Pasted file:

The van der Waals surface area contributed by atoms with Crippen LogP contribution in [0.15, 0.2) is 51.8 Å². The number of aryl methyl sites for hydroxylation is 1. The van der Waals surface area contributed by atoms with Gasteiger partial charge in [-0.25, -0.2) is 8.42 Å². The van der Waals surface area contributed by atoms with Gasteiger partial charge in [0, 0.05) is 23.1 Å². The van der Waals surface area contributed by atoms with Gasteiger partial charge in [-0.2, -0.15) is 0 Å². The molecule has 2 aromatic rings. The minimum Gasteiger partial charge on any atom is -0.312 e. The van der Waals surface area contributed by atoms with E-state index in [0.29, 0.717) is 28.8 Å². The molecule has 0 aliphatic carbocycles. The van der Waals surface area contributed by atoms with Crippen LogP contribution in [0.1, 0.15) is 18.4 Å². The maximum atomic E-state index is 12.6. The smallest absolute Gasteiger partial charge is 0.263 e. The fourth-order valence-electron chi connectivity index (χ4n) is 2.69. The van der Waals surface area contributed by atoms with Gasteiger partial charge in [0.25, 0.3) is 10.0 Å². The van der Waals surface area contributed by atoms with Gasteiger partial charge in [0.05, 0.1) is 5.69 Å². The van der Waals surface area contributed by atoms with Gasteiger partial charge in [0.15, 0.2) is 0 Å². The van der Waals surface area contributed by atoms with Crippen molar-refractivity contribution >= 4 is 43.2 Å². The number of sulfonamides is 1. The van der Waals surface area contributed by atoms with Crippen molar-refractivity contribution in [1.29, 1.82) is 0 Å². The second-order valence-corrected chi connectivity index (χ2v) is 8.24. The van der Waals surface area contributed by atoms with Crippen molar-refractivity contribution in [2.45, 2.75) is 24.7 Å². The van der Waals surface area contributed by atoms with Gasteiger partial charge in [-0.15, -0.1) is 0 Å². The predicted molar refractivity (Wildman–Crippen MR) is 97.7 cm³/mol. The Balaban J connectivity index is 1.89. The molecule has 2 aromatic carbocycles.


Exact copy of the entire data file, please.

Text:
The van der Waals surface area contributed by atoms with Crippen LogP contribution in [0.15, 0.2) is 51.8 Å². The number of aryl methyl sites for hydroxylation is 1. The van der Waals surface area contributed by atoms with Gasteiger partial charge in [-0.25, -0.2) is 8.42 Å². The van der Waals surface area contributed by atoms with Gasteiger partial charge in [0, 0.05) is 23.1 Å². The van der Waals surface area contributed by atoms with Gasteiger partial charge in [-0.2, -0.15) is 0 Å². The molecule has 2 aromatic rings. The minimum Gasteiger partial charge on any atom is -0.312 e. The van der Waals surface area contributed by atoms with E-state index in [0.29, 0.717) is 28.8 Å². The molecule has 0 aliphatic carbocycles. The van der Waals surface area contributed by atoms with Crippen LogP contribution in [0.1, 0.15) is 18.4 Å². The maximum atomic E-state index is 12.6. The smallest absolute Gasteiger partial charge is 0.263 e. The fourth-order valence-electron chi connectivity index (χ4n) is 2.69. The van der Waals surface area contributed by atoms with Gasteiger partial charge in [0.25, 0.3) is 10.0 Å². The van der Waals surface area contributed by atoms with Gasteiger partial charge in [0.05, 0.1) is 5.69 Å². The van der Waals surface area contributed by atoms with Gasteiger partial charge in [0.15, 0.2) is 0 Å². The van der Waals surface area contributed by atoms with Crippen molar-refractivity contribution >= 4 is 43.2 Å². The number of sulfonamides is 1. The van der Waals surface area contributed by atoms with Crippen molar-refractivity contribution in [1.29, 1.82) is 0 Å². The second-order valence-corrected chi connectivity index (χ2v) is 8.24. The van der Waals surface area contributed by atoms with Crippen molar-refractivity contribution in [2.45, 2.75) is 24.7 Å². The van der Waals surface area contributed by atoms with Gasteiger partial charge in [-0.15, -0.1) is 0 Å². The predicted molar refractivity (Wildman–Crippen MR) is 97.7 cm³/mol. The Balaban J connectivity index is 1.89. The molecule has 2 aromatic carbocycles.